A sturdy black patternmaker’s tool chest sits in the corner of my living room. It’s probably the largest heirloom that has made its way to me. Day to day, it doesn’t get any use – I’m not too handy in woodworking – yet I still get great pleasure from being its custodian. The tool chest embodies much about my Collis ancestors, many of whom worked as engineers’ patternmakers. Open up the lid and stories begin to emerge.
The tool chest, or many of the tools at least, originally belonged to my great great grandfather, Martin Collis (1853-1912); most of the chisels and planes inside are stamped ‘M COLLIS’. But it was his son – Martin Shipley Collis (1882-1951) – who probably made most use of it, working in the pattern shop at engineers AA Jones & Shipman and later as a self-employed patternmaker in partnership as Shipley & Collis. More of which shortly.
As a child, I remember the tool chest sitting in our garage – under cover and apparently under-used, even though my own father was a carpenter and joiner. A carpenter has need of hammers, screwdrivers and saws to make staircases, kitchens and cabinets. But inside a patternmaker’s chest you’ll find a very large number of specialised tools, particularly chisels and planes needed to shape and hone wooden models (or patterns) ready for casting in a foundry. So most of the tools in the chest – such as the spoon chisels shown above – have probably not been used since the 1920s.
Continue reading Heirlooms: a patternmaker’s tool chest
In recent days of self-isolation, with more time than ever spent at home, I’ve found myself reflecting upon what might broadly be called heirlooms – objects around the house that were once owned, or created, by an ancestor that have somehow worked their way into my possession. None of these objects is intrinsically valuable, yet each carries with it a story from the past.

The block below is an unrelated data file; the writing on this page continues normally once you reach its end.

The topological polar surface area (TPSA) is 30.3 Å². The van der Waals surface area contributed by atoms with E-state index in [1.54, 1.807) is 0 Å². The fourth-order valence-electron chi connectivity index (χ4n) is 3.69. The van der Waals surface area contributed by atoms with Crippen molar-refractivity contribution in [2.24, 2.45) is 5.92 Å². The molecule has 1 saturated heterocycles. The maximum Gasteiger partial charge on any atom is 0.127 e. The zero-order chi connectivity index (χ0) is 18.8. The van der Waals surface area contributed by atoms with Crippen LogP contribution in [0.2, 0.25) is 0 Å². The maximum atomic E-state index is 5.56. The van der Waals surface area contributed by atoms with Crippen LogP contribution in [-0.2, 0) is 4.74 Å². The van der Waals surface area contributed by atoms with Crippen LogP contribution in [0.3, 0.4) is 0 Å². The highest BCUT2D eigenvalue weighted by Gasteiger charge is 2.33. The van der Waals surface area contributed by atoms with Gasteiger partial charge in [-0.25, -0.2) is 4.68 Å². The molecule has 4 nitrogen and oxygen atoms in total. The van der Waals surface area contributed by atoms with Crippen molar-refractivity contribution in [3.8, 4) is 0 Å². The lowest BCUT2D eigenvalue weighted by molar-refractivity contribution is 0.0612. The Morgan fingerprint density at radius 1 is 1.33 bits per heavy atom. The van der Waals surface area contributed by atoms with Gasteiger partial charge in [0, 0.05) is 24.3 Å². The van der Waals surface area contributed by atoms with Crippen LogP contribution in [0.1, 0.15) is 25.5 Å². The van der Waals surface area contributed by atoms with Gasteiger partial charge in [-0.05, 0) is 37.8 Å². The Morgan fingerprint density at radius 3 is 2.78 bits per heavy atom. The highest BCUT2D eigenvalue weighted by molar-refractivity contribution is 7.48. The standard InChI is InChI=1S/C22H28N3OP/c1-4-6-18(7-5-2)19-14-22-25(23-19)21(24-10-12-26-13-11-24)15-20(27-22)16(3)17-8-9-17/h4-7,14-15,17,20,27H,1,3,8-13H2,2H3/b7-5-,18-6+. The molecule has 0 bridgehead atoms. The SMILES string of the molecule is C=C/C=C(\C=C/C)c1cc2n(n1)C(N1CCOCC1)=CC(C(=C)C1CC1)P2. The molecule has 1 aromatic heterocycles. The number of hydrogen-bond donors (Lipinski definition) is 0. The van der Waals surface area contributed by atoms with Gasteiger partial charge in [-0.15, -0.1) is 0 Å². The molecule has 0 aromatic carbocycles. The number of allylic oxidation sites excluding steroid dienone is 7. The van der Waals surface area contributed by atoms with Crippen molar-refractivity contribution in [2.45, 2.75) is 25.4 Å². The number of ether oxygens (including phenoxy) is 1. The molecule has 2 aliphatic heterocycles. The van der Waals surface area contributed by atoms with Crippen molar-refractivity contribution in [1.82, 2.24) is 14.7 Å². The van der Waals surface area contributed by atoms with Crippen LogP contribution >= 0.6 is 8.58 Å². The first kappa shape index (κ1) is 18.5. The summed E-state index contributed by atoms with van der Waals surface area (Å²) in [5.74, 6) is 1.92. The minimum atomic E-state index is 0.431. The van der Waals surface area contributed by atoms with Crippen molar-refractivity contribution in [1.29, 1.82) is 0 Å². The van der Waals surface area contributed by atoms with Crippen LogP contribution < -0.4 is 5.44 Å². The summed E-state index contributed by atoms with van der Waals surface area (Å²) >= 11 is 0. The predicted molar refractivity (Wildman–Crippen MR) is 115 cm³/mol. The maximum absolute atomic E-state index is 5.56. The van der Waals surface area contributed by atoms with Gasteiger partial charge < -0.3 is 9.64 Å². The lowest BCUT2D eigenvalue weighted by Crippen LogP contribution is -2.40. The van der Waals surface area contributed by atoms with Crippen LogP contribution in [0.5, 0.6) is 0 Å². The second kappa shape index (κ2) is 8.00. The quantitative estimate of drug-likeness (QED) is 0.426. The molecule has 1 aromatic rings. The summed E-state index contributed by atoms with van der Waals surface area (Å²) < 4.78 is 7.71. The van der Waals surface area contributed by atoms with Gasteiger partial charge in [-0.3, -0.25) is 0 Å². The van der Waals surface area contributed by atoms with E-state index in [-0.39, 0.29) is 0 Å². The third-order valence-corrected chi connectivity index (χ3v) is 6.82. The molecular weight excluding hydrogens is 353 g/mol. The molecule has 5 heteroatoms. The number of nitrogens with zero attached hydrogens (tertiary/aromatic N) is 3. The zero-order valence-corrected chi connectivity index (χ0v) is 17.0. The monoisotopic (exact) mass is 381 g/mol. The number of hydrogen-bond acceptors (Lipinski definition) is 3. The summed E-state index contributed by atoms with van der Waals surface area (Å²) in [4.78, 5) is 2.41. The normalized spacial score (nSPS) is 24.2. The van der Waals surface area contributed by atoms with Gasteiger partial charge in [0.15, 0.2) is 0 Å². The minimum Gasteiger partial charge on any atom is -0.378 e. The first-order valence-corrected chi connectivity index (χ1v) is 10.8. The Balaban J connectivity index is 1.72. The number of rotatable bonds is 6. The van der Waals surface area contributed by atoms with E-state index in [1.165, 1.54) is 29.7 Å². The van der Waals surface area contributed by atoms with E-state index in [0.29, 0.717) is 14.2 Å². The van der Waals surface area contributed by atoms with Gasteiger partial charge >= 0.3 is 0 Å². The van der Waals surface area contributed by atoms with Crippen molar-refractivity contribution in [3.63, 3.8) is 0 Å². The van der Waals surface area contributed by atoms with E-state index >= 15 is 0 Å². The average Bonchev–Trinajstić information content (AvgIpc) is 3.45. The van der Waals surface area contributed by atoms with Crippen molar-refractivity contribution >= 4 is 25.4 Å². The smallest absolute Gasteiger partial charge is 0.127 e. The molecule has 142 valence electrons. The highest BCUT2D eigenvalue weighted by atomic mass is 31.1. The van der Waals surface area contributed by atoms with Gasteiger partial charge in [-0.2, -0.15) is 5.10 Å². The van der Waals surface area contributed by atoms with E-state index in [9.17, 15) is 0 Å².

Inspired by The Pulse Glass – a book by Gillian Tindall that was serialised recently on Radio 4 – I’ve decided to take a closer look at heirlooms in a series of blog posts over the coming weeks. “Most of the objects that surround us, no matter how important in their time, will eventually be lost and forgotten,” writes Tindall, “But a select few, for reasons of sentiment and chance, conservation and simple inaction, escape destruction and gain new meanings.”
Continue reading Heirlooms: getting started
Lift the lid of the heavy tool chest and peer into the working life of Martin Collis. As an engineer’s pattern maker at a Leicester iron foundry, he fashions mahogany into models, ready for sand casting with molten metal. This is precise work, a task of fine tolerances and exacting standards: “measure twice, cut once”.
By scrimping his weekly wages, Martin populates the wooden chest with tools: dovetail and rip saws are inset into the lid, chisels, gouges and planes sit in the pull-out trays, with set squares and sharpening stones in the space below. As he hones his craft, his tools develop a familiar grasp – the turn of the gouge, the bite of the saw, the sweep of the plane.
He uses an odontograph to space the teeth on a gearwheel, juggling the geometry and jotting down his calculations in a battered notebook. He learns where to place the sprue and riser channels, so that the molten iron, bronze or aluminium flows freely. He develops an intuitive feel for shrinkage rates and machining allowances.
In the foundry they make a name stamp – and he wallops ‘M COLLIS’ into each boxwood handle. He’s in the pattern-making trade to stay.
Take a look at other examples of ‘Heirloom’ articles and suggestions for writing one yourself.